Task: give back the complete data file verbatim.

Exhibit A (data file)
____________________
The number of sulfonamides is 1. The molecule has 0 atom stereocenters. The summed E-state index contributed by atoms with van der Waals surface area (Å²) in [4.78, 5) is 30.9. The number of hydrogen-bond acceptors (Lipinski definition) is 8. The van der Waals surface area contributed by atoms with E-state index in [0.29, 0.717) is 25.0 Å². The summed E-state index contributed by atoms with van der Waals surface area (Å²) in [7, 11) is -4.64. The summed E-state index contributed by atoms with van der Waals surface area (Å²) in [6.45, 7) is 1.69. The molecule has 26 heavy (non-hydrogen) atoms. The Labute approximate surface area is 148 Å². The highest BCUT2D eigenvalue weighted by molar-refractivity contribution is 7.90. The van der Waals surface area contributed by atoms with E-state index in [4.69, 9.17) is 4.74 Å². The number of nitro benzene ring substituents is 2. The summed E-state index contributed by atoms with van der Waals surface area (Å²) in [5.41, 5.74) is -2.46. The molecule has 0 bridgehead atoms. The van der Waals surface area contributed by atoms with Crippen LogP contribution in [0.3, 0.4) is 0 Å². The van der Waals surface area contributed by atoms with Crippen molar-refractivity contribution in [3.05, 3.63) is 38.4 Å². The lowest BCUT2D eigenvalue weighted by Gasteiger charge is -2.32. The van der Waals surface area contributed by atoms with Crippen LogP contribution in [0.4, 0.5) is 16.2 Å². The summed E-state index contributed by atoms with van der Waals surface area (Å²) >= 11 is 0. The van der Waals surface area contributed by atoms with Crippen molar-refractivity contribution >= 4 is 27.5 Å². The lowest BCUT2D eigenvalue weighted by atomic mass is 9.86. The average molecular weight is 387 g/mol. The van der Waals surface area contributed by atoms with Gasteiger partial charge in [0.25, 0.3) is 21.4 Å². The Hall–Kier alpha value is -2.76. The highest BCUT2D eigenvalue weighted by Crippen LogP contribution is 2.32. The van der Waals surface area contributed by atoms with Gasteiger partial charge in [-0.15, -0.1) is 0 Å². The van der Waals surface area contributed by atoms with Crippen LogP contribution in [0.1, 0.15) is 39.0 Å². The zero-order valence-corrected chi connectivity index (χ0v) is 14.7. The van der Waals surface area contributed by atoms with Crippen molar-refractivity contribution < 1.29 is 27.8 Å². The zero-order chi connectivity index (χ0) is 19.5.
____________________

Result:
The number of sulfonamides is 1. The molecule has 0 atom stereocenters. The summed E-state index contributed by atoms with van der Waals surface area (Å²) in [4.78, 5) is 30.9. The number of hydrogen-bond acceptors (Lipinski definition) is 8. The van der Waals surface area contributed by atoms with E-state index in [0.29, 0.717) is 25.0 Å². The summed E-state index contributed by atoms with van der Waals surface area (Å²) in [7, 11) is -4.64. The summed E-state index contributed by atoms with van der Waals surface area (Å²) in [6.45, 7) is 1.69. The molecule has 26 heavy (non-hydrogen) atoms. The Labute approximate surface area is 148 Å². The highest BCUT2D eigenvalue weighted by molar-refractivity contribution is 7.90. The van der Waals surface area contributed by atoms with E-state index in [4.69, 9.17) is 4.74 Å². The number of nitro benzene ring substituents is 2. The summed E-state index contributed by atoms with van der Waals surface area (Å²) in [5.41, 5.74) is -2.46. The molecule has 0 bridgehead atoms. The van der Waals surface area contributed by atoms with Crippen LogP contribution in [0.3, 0.4) is 0 Å². The van der Waals surface area contributed by atoms with Crippen molar-refractivity contribution in [3.05, 3.63) is 38.4 Å². The lowest BCUT2D eigenvalue weighted by Gasteiger charge is -2.32. The van der Waals surface area contributed by atoms with Crippen LogP contribution in [0.4, 0.5) is 16.2 Å². The summed E-state index contributed by atoms with van der Waals surface area (Å²) >= 11 is 0. The van der Waals surface area contributed by atoms with Crippen molar-refractivity contribution >= 4 is 27.5 Å². The lowest BCUT2D eigenvalue weighted by atomic mass is 9.86. The average molecular weight is 387 g/mol. The van der Waals surface area contributed by atoms with Gasteiger partial charge in [0.25, 0.3) is 21.4 Å². The Hall–Kier alpha value is -2.76. The highest BCUT2D eigenvalue weighted by Crippen LogP contribution is 2.32. The van der Waals surface area contributed by atoms with Gasteiger partial charge in [-0.15, -0.1) is 0 Å². The van der Waals surface area contributed by atoms with Crippen LogP contribution in [0.1, 0.15) is 39.0 Å². The zero-order valence-corrected chi connectivity index (χ0v) is 14.7. The van der Waals surface area contributed by atoms with Crippen molar-refractivity contribution < 1.29 is 27.8 Å². The zero-order chi connectivity index (χ0) is 19.5.